Five Flats in Eighteen Days

This is what happens when you take a Honda Civic along the Dempster Highway.  

 Flat #1 (Near the Yukon-NWT border)    

At least it’s pouring rain.

 

Flat #2.  Just south of Fort McPherson

I had to cross the river by ferryboat three times that day.   Once, to cross.  The second time, to back-track to the nearest garage to fix my flat. The third time, to cross yet again,  to return where I started from. 

The third time on the boat, the ferry operator, a typically stoic native, just looked at me and cracked up and started laughing. 

 

Flat #3 (Near Engineer Creek)  

Second flat in one day (see Flat #2).  

Godammit.

 

Flat #4 (Approaching Dawson City)

Almost on pavement again, but that one sharp stone had to find my tire. 

Of course it did.

 

Flat #5 (Bonus Round:  Paxson, Alaska)

I had just finished 120 miles of white-knuckle driving on sharp gravel along the Denali Highway, and thankfully reached pavement again. 

Only to have the front tire go flat…in the freaking parking lot.

For @#$& sakes.    

Next time, I use a truck!  

 

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34 Comments on “Five Flats in Eighteen Days”

  1. Steph Says:

    Ahahahahaha! That’s nuts, Friar! I would have been screaming and tearing out my hair. Although, yeah, sometimes things are so ridiculous you have to start laughing. Ah, that poor little Honda.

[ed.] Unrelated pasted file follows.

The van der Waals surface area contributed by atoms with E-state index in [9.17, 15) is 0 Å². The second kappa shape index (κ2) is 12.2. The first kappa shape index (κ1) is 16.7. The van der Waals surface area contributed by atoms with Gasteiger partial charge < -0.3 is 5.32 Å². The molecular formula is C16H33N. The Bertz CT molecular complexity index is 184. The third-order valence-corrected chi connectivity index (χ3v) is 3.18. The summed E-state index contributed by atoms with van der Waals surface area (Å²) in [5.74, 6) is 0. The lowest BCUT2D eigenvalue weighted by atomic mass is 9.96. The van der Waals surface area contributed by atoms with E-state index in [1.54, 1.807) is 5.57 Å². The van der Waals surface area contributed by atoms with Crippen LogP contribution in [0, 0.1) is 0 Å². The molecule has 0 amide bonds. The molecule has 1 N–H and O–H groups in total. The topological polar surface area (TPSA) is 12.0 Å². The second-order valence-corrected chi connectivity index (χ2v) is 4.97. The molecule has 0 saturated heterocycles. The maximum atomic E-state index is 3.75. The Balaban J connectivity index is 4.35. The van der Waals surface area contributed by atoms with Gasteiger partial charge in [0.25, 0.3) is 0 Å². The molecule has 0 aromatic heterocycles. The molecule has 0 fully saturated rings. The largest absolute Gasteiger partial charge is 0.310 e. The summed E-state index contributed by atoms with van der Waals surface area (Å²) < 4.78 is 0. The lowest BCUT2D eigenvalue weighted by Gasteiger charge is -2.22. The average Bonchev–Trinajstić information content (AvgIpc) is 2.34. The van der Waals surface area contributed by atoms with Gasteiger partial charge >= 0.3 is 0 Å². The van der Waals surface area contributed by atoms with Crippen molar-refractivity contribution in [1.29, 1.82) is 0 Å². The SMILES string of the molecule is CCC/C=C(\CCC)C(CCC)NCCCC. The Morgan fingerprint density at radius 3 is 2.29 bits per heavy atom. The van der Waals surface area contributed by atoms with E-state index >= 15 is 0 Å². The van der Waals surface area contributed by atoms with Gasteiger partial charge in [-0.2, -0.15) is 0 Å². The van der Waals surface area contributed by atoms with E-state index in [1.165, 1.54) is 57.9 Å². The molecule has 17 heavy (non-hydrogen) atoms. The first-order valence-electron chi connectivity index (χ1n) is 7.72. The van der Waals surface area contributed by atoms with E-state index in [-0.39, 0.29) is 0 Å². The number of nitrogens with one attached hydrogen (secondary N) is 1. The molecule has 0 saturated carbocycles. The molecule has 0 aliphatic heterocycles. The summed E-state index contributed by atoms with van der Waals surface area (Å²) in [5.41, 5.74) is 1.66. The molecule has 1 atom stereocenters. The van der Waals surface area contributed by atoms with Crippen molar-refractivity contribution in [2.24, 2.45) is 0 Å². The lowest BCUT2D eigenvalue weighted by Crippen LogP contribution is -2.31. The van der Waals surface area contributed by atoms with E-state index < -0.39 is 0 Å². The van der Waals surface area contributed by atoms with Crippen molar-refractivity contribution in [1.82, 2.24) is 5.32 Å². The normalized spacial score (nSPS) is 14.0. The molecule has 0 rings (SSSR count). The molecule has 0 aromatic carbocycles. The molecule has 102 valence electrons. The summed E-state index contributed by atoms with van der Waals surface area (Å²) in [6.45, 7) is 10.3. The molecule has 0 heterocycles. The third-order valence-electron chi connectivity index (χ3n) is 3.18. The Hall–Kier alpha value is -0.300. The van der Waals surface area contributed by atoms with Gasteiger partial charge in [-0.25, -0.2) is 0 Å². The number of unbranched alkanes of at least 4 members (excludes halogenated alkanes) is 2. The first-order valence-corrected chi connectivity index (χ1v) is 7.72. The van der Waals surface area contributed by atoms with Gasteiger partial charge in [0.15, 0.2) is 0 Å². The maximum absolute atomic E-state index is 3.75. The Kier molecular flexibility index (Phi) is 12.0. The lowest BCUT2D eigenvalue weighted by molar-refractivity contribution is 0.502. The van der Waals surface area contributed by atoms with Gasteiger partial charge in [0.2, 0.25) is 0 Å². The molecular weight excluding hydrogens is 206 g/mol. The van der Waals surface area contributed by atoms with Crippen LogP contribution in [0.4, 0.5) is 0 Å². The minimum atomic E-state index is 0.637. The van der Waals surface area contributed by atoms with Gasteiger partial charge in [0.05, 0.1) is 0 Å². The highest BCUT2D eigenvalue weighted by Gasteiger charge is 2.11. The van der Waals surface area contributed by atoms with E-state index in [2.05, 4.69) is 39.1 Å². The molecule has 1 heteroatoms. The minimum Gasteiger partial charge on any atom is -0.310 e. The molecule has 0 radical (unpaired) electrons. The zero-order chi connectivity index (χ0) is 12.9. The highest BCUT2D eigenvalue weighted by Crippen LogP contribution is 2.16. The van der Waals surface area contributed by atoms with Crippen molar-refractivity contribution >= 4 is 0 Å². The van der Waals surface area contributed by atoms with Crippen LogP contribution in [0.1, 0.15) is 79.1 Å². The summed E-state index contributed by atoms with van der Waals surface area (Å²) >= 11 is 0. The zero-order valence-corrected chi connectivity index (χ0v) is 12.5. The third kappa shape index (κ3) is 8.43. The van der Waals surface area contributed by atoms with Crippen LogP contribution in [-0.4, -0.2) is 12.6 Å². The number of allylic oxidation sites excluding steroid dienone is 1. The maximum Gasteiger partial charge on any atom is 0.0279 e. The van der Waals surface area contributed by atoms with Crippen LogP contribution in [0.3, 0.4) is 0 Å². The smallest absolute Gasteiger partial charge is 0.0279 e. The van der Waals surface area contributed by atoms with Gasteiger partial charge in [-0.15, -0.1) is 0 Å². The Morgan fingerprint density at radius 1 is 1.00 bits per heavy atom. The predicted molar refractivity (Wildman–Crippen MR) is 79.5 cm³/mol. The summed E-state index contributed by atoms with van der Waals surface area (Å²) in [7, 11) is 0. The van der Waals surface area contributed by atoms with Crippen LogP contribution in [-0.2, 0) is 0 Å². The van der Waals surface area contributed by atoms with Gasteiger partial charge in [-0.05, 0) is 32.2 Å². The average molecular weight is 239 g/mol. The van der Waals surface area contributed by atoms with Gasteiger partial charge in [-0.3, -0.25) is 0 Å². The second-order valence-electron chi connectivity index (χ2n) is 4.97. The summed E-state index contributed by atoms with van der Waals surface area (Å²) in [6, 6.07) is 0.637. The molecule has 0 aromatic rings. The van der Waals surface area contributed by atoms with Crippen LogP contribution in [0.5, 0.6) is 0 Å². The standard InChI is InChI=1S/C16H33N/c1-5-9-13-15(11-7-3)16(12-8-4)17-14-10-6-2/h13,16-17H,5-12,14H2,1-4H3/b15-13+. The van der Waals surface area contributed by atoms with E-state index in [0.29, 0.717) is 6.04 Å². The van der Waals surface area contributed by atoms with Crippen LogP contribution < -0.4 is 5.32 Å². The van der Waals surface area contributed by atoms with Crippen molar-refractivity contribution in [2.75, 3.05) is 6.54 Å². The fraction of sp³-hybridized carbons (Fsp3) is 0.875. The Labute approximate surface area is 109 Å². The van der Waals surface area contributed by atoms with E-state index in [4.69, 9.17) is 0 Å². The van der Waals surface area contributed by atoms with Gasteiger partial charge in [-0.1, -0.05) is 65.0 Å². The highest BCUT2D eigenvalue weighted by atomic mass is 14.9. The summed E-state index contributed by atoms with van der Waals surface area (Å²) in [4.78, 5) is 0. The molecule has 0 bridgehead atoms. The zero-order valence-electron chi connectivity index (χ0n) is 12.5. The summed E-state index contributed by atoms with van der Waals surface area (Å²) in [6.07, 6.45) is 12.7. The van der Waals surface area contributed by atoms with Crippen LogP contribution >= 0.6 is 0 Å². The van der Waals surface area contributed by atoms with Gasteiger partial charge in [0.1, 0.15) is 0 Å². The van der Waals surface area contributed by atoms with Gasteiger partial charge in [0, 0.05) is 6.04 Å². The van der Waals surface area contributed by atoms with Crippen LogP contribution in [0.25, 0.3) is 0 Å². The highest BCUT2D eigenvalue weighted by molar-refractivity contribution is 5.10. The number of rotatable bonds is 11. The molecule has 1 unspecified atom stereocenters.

2. Friar Says:

    @Steph

    Oh…I admit, there were times I may have said the occasional (ahem) “colorful” word.

    Especially when you’re in the middle of butt-hole nowhere and the nearest gas station is 60 miles away. Assuming they even have the tire you need.

    I think I was the only Honda Civic in the Yukon Territory. Seriously…I didnt see a single other one.

  3. Steph Says:

    Other than the tire trouble, was it nice up there? Colin really really wants to go. I’m not so sure.

  4. Friar Says:

    @Steph

    Definitely, worth going. I think it’s one of the most beautiful places in North America!

    (The secret is to go in mid August..all the R.V. tourists are heading back home, south for the winter…and it’s a lot more empty. Plus the bugs are mostly gone by then).

  5. Steph Says:

    Hmmm. It sounds very tempting! Um, is it cold, though? I know you seem immune to that!

  6. Karen JL Says:

    I’d totally love to drive to Alaska from here (Vancouver). I think it would great. We’ve done LA to Vancouver right along the coast (and passed those Oregon sand dunes) and it was a gorgeous trip. So I think going to Alaska would finish off the west coast nicely. 😉

    …were you traveling with a teddy bear?

  7. Kelly Says:

    Friar,

    Is that Winnie-the-Pooh on your roof?

    OMG I love the story but Winnie on your roof totally distracted me.

    You are a Renaissance Friar for sure. A lesser man would have Photoshopped him out long before worrying about tan shorts and Colorado shadow-confusion. Sweet!

    That car may have a curse. (The pouring rain shot is very lovely, though.) Or maybe it just liked having its picture taken. 🙂

    Regards,

    Kelly

  8. Friar Says:

    @Steph
    It late August-Early September up there…in peak autumn colors. Wasn’t that cold. Some days were warm (in the 80’s, in my shirt sleeves). Other days were cool..and it froze some nights.